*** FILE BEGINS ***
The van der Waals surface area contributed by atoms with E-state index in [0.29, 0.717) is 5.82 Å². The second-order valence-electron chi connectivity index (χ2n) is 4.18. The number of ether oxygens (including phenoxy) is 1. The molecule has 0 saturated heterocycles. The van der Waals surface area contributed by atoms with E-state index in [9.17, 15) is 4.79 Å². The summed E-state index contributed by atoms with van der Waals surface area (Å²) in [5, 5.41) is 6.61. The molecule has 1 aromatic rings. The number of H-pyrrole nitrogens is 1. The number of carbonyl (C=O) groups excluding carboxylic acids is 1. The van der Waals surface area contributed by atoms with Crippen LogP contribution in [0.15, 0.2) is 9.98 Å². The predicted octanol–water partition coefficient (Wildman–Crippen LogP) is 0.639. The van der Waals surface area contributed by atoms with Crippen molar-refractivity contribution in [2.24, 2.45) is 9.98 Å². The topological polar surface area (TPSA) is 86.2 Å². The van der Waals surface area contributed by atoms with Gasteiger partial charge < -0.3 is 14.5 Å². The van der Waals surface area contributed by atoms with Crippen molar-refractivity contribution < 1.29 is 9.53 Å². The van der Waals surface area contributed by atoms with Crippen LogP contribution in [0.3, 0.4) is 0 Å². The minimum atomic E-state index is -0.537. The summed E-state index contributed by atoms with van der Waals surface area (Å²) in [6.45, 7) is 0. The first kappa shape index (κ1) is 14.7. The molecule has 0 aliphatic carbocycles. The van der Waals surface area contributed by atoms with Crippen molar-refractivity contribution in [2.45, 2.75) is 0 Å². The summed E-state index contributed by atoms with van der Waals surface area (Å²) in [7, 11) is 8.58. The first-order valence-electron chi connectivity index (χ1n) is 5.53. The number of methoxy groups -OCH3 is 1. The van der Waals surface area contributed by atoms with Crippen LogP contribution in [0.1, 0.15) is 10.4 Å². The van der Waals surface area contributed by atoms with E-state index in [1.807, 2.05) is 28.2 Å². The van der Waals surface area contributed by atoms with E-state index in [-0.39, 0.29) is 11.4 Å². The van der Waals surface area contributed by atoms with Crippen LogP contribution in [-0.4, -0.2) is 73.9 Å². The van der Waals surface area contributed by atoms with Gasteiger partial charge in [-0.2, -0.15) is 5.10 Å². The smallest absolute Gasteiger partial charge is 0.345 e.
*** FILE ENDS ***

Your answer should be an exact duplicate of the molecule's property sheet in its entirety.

The van der Waals surface area contributed by atoms with E-state index in [0.29, 0.717) is 5.82 Å². The second-order valence-electron chi connectivity index (χ2n) is 4.18. The number of ether oxygens (including phenoxy) is 1. The molecule has 0 saturated heterocycles. The van der Waals surface area contributed by atoms with E-state index in [9.17, 15) is 4.79 Å². The summed E-state index contributed by atoms with van der Waals surface area (Å²) in [5, 5.41) is 6.61. The molecule has 1 aromatic rings. The number of H-pyrrole nitrogens is 1. The number of carbonyl (C=O) groups excluding carboxylic acids is 1. The van der Waals surface area contributed by atoms with Crippen LogP contribution in [0.15, 0.2) is 9.98 Å². The predicted octanol–water partition coefficient (Wildman–Crippen LogP) is 0.639. The van der Waals surface area contributed by atoms with Crippen molar-refractivity contribution in [2.24, 2.45) is 9.98 Å². The topological polar surface area (TPSA) is 86.2 Å². The van der Waals surface area contributed by atoms with Gasteiger partial charge < -0.3 is 14.5 Å². The van der Waals surface area contributed by atoms with Crippen molar-refractivity contribution < 1.29 is 9.53 Å². The van der Waals surface area contributed by atoms with Crippen LogP contribution in [0.3, 0.4) is 0 Å². The minimum atomic E-state index is -0.537. The summed E-state index contributed by atoms with van der Waals surface area (Å²) in [6.45, 7) is 0. The first kappa shape index (κ1) is 14.7. The molecule has 0 aliphatic carbocycles. The van der Waals surface area contributed by atoms with Crippen molar-refractivity contribution in [2.45, 2.75) is 0 Å². The summed E-state index contributed by atoms with van der Waals surface area (Å²) in [7, 11) is 8.58. The first-order valence-electron chi connectivity index (χ1n) is 5.53. The number of methoxy groups -OCH3 is 1. The van der Waals surface area contributed by atoms with Crippen LogP contribution in [0.1, 0.15) is 10.4 Å². The van der Waals surface area contributed by atoms with E-state index in [1.807, 2.05) is 28.2 Å². The van der Waals surface area contributed by atoms with E-state index in [-0.39, 0.29) is 11.4 Å². The van der Waals surface area contributed by atoms with Crippen LogP contribution in [-0.4, -0.2) is 73.9 Å². The van der Waals surface area contributed by atoms with Gasteiger partial charge in [-0.2, -0.15) is 5.10 Å². The smallest absolute Gasteiger partial charge is 0.345 e.